World No Tobacco Day

The global tobacco epidemic and how young people are being targeted

Infographic Details

May 31, 2016

The global tobacco epidemic and how young people are being targeted

Cigarette smoking is the most common form of tobacco use in most countries, and the majority of adult smokers start smoking prior to the age of 18.

Cigarette smoking by youth has immediate health consequences, including addiction, and can accelerate the development of chronic diseases throughout the lifespan.


  • Oropharynx
  • Larynx
  • Esophagus
  • Trachea, bronchus, & lung
  • Acute myeloid leukemia
  • Stomach
  • Liver
  • Pancreas
  • Kidney & ureter
  • Cervix
  • Bladder
  • Colorectal

Chronic Diseases

  • Stroke
  • Blindness, cataracts, age related macular degeneration
  • Congenital defects- maternal smoking: orofacial clefts
  • Periodontitis
  • Aortic aneurysm, early abdominal aortic atherosclerosis in young adults
  • Pneumonia
  • Chronic obstructive pulmonary disease, tuberculosis, asthma, and other respiratory effects
  • Coronary heart disease
  • Atherosclerotic peripheral vascular disease
  • Diabetes
  • Hip fractures
  • Reproductive effects in women (including infertility)
  • Male sexual function–erectile dysfunction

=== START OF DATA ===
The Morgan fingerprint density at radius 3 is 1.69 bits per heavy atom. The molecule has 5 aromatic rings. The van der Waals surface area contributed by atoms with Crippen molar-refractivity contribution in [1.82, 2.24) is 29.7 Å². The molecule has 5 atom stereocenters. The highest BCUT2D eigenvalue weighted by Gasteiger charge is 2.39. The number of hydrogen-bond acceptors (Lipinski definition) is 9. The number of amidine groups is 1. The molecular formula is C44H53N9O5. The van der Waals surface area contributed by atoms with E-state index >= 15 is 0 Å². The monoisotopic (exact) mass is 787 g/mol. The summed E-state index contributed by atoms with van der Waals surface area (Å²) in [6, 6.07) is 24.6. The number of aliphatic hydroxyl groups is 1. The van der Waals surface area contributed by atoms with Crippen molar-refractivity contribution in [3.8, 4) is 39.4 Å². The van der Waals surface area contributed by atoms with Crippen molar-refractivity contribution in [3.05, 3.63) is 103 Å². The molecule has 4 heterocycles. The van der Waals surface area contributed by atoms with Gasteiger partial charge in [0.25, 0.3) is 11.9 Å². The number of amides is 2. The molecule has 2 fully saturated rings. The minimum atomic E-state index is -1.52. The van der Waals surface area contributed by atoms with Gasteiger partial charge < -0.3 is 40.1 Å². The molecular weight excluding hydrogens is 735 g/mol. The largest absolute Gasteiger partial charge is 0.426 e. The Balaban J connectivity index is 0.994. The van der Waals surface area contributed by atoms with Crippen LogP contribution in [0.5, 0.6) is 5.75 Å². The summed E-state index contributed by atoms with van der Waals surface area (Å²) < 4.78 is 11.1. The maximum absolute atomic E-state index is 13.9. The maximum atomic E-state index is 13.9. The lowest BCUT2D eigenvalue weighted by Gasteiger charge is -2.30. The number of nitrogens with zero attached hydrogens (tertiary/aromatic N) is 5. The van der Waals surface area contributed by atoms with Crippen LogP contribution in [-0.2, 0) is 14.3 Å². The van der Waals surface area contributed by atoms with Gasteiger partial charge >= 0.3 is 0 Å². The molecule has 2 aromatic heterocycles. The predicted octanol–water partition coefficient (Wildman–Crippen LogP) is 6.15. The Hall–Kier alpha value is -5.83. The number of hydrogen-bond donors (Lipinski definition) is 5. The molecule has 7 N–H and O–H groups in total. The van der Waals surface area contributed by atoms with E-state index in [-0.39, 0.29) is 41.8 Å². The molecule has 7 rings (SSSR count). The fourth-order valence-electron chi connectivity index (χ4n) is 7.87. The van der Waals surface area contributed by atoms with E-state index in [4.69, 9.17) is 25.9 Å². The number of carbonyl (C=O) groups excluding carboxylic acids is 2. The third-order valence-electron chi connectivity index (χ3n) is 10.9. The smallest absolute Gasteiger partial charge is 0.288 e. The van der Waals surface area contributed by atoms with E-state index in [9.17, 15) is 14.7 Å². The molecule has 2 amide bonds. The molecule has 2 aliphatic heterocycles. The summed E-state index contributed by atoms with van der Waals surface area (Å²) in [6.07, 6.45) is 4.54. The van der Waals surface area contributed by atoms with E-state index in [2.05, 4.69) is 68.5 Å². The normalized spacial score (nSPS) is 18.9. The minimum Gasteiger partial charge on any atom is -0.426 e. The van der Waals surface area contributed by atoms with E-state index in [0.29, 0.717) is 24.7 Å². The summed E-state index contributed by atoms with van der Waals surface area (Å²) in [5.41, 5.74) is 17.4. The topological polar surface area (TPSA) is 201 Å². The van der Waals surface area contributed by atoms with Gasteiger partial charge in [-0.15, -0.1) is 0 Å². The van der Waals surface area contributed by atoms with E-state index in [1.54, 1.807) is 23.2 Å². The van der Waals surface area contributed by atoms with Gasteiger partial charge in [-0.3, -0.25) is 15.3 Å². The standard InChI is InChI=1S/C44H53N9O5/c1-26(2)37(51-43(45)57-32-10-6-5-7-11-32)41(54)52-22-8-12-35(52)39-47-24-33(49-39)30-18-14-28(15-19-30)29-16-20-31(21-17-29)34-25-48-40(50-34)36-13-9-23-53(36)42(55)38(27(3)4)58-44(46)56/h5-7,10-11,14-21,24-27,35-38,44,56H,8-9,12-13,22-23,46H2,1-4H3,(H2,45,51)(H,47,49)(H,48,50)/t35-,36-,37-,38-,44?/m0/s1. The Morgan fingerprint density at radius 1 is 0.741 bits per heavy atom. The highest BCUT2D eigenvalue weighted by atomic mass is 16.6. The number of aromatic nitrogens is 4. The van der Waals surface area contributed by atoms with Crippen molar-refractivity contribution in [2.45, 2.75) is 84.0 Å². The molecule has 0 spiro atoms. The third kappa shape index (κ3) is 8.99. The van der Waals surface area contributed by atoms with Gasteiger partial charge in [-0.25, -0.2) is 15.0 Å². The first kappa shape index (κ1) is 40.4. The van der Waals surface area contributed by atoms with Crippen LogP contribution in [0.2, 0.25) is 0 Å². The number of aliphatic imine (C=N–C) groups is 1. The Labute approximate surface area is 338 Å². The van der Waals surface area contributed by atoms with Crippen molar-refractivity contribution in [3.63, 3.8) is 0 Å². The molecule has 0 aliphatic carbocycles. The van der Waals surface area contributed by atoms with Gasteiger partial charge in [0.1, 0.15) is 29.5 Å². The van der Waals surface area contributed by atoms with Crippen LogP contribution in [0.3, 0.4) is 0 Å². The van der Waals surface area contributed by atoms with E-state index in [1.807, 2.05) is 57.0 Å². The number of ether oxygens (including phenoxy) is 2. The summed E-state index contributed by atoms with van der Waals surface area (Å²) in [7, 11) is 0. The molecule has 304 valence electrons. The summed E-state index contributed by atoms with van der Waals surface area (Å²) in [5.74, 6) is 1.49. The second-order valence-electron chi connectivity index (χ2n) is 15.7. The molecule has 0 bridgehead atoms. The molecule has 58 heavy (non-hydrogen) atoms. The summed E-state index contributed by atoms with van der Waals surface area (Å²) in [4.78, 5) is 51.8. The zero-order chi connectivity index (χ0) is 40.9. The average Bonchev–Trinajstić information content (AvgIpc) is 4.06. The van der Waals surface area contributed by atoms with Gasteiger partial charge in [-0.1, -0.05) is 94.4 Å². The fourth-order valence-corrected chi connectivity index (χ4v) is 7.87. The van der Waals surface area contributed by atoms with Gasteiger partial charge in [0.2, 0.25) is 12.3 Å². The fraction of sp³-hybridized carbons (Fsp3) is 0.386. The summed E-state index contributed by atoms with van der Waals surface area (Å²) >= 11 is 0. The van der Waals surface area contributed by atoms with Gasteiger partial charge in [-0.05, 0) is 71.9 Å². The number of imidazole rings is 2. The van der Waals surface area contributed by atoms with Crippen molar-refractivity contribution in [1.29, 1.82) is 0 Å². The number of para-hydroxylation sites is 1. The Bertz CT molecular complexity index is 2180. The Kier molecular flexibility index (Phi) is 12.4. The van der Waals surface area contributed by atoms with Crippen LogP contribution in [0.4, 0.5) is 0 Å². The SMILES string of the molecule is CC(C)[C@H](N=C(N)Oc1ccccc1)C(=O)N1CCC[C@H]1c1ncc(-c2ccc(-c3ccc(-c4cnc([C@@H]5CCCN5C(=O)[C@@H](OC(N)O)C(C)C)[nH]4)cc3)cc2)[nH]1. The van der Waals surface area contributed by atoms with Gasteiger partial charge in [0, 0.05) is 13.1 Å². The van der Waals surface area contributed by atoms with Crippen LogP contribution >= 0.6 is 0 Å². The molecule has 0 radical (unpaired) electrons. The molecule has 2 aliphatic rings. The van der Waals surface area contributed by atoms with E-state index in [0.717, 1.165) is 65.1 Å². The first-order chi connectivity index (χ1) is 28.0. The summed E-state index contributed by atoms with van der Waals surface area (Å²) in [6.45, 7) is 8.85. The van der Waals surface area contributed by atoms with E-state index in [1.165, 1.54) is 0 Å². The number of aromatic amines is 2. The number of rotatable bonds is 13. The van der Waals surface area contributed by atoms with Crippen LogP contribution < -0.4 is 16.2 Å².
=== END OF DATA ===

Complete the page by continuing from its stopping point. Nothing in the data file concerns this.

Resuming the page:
• Immune function
  • Overall diminished health

Median Percent of Youth Aged 13-15 Currently Smoking Cigarettes in 41 Countries

by WHO Region (2012-14)

  • AFRO: 4.8%
  • EMRO: 6.6%
  • EURO: 9.4%
  • PAHO: 6%
  • SEARO: 16.2%
  • WPRO: 7.2%

The tobacco industry spends tens of billions of dollars worldwide each year on advertsiing, promotion and sponsorship.

The more young people are exposed to cigarette advertising and promotional activities, the more likely they are to smoke.

In many countries, tobacco is promoted via media and avenues that youth frequently visit, including the movies, the Internet, in fashion magazines, and at music and sporting events.

Median Percent of Youth Aged 13-15 Who Received a Free Cigarette by a Tobacco Company in 38 Countries

By WHO Region (2012-14)

  • AFRO: 7.1%
  • EMRO: 10.4%
  • EURO: 5.5%
  • PAHO: 7.1%
  • SEARO: 8.8%
  • WPRO: 3.2%

WHO’S framework convention on tobacco control article 13 calls for a total ban on direct and indirect tobacco advertising, promotion and sponsorship. This can substantially reduce tobacco consumption and protect people, particularly youth, from industry marketing tactics.

Learn more about the Global Youth TobaccoSurvey and CDC’s work in global tobacco control at

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Page last reviewed: July 19, 2017
Content source: Global Health